Risk Management: Limiting Claims

Editor’s note: Last month, this column discussed the importance of having a thorough and signed rental contract. This month, it explores the subject further, including the potential liabilities rental operators face and how contracts can help limit claims.

A woman rented a tiller and while the contract was printing, she went out to help the rental store employee load it into her truck. Climbing into the bed of the truck, intending to secure the tiller, the customer took a step backwards, falling off the tailgate, landing on her knee, breaking her tibia. The injury ultimately required 10 surgeries. Had the contract been signed prior to the accident, the rental store wouldn’t have been held liable for the accident, since the contract included a “hold harmless” clause for “any and all liability arising out of the selection, possession, renting, control, use, operation, handling or transportation of the rented equipment.” Instead, the store’s insurer paid more than $100,000 to settle the claim.

Having a proper contract is just the first step in protecting rental businesses from claims. As this example illustrates, an unsigned contract isn’t worth the paper it’s printed on. Undoubtedly, the employees in this case believed they were acting efficiently, saving time by printing out the contract as the equipment was being loaded. However, the opposite was true — as anyone who has ever faced a liability claim will attest.

Exactly at what point in the rental process should a contract be signed? “The obvious answer is, of course, as soon as possible,” says attorney James Waite. Waite, a partner with Winters & Waite, who has authored the newly updated rental contracts guide, Business Management: Contracts and Legal Guidelines, as well as the previous version published by the American Rental Association (ARA).

The rental counter can get chaotic at times, making it tempting to take shortcuts to get customers out the door quickly, says Waite. He suggests signage stipulating that a customer cannot handle equipment until the contract is signed and that this is a management requirement. Given the potential liabilities, the importance of adhering to this policy cannot be overstated.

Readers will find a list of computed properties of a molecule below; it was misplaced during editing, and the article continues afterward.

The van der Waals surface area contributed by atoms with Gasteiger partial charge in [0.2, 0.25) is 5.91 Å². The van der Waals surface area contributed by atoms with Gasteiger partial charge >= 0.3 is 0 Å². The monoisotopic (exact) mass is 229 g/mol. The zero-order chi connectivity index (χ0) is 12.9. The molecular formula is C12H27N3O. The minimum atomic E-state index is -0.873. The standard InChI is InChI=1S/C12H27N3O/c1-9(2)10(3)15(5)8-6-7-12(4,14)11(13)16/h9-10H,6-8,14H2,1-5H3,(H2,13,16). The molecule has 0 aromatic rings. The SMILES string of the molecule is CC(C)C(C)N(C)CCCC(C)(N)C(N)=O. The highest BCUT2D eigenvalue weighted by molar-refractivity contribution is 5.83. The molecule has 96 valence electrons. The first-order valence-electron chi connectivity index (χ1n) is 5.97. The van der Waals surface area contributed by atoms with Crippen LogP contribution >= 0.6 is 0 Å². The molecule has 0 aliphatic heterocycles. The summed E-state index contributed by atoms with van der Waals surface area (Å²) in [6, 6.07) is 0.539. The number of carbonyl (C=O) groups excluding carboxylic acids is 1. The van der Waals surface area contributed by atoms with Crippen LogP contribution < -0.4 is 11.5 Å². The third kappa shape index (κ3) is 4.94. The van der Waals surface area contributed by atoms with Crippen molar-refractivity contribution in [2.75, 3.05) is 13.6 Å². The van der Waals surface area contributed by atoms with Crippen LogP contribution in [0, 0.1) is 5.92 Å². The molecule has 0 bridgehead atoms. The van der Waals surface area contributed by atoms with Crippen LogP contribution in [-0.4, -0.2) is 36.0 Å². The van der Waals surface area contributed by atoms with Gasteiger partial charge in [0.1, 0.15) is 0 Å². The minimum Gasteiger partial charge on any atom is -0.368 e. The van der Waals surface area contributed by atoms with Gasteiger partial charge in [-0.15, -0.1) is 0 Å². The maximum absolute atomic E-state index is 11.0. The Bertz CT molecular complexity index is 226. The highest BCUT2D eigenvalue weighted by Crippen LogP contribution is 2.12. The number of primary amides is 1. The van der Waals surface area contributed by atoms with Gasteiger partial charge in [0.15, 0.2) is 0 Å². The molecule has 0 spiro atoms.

“Rental operators face two broad categories of liability — contract liability for failure to comply with the rental contract and tort liability for civil ‘wrongs’ such as negligence,” Waite explains. “Beneath these general headings exist a number of potential subcategories of claims for things like ‘strict product liability,’ ‘breach of duty,’ ‘breach of warranty,’ ‘misrepresentation’ and others.”

Insurance will cover some of these claims; for others, coverage isn’t available. Where coverage doesn’t exist, the losses to rental operators can be “considerable,” Waite says.

However, he says a properly drafted contract can limit or eliminate many of these claims in a variety of ways, for example, by:

  1. Having the customer waive them in writing.
  2. Obtaining the customer’s agreement to an absolute upper limit/ceiling on the rental company’s potential liability.
  3. Obtaining the customer’s agreement to “indemnify, defend and hold harmless” the rental company.
  4. Shifting the legal burden(s) associated with such claims to other parties, such as event operators, manufacturers, contractors or third-party insurers.

Waite cautions that, depending on the area, juries and judges may favor some contractual protections over others. Therefore, including as many different types of protections as possible in the contract is generally the optimal approach.

As for whether or not signing a new contract is required should the rental order change, Waite says it depends upon the language included in the contract.

“For example, a rental contract might include language indicating that it applies to all equipment provided by the rental company, even equipment provided after the customer has signed the rental contract, unless otherwise agreed by the rental operator,” he says.

Circumstances also factor in. For example, if the order is reduced and the rental operator doesn’t intend to charge a cancellation fee, signing a new contract might be the best option. Or, the operator may opt to retain the original contract in order to document the cancellation and keep the deposit.

Because laws can change quickly, Waite says contracts should undergo a review by a rental industry attorney at least once every two years. The cost, which should be less than $1,000, could save rental operators significantly more than that, he says.

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